Despite the public lashing Virginia GOP lawmakers took in 2012 over their support for an infamous mandatory ultrasound bill, some of them are kicking off the 2013 legislative session with a slew of new controversial bills that restrict women's access to abortion and birth control.
State Sen. Thomas A. Garrett (R-Lynchburg) has introduced a bill that would prevent Medicaid from subsidizing abortion services for low-income women in cases "in which a physician certifies ... that the fetus would be born with a gross and totally incapacitating physical deformity or mental deficiency." Women who currently receive Medicaid in Virginia have abortion coverage in cases of rape, incest, severe fetal abnormalities, or when the life of the mother is in danger.
Four other abortion- and contraception-related bills have been introduced by Del. Bob Marshall (R-Prince William), the author of the fetal personhood bill that state GOP leadership rejected in November. Three of Marshall's bills would allow insurance providers the option to deny women contraception coverage, and a fourth would impose a criminal ban on doctors who knowingly perform sex-selective abortions.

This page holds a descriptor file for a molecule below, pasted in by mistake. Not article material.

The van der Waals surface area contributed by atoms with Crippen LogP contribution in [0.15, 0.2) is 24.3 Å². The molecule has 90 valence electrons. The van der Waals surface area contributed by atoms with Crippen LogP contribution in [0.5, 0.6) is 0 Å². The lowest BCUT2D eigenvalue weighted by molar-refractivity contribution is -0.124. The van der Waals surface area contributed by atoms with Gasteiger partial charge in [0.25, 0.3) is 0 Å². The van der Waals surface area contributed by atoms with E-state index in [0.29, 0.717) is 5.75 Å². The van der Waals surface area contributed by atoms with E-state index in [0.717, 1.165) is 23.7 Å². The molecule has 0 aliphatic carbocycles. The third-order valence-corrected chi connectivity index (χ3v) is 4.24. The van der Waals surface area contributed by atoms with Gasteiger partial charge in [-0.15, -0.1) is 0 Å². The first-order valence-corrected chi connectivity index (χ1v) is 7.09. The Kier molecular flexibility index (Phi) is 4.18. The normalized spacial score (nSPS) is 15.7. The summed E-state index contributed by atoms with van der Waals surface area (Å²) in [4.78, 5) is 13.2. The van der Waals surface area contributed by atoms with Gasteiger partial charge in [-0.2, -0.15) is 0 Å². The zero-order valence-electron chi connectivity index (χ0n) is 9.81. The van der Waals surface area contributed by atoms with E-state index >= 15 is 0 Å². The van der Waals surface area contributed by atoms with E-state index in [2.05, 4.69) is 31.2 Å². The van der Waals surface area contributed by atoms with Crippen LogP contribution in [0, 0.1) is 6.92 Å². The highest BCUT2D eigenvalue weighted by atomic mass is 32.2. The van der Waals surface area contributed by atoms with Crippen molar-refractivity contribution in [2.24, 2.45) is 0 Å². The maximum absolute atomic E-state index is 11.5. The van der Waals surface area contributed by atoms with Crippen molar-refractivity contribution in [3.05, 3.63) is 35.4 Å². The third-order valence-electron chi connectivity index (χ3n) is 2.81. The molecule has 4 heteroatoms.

Marshall's abortion ban, reproductive rights advocates argue, will intimidate doctors and violate doctor-patient confidentiality without solving the problem of gender-related abortions. It could also encourage physicians to racially profile women who are seeking abortions, since the practice of sex-selective abortions is most common in South Asian countries that have a cultural preference for boys.
"This is a sexist and racist bill," said Tarina Keene, executive director of NARAL Pro-Choice Virginia, in a conference call with reporters. "The true purpose under the guise of the concern for gender discrimination is to continue to strip away access to safe legal abortion services."
It will already likely be harder for Virginia women to access abortions in 2013 than in previous years. Gov. Bob McDonnell (R) quietly approved a controversial set of abortion clinic regulations last week that could shut down many of the clinics in the state. The regulations impose strict building standards that were intended for new hospitals, such as specific hallway widths and hands-free sinks, on first-trimester abortion clinics.
Republican leaders in Virginia have indicated that they will take a softer stance on abortion in 2013, and Marshall told The Huffington Post in November that his GOP colleagues pressure him "seven days a week, 52 weeks a year" to drop his anti-abortion legislative efforts. But those efforts are lost on a principled social conservative, he said.
"You're talking about human beings being killed," he said. "What higher considerations do I put out there?"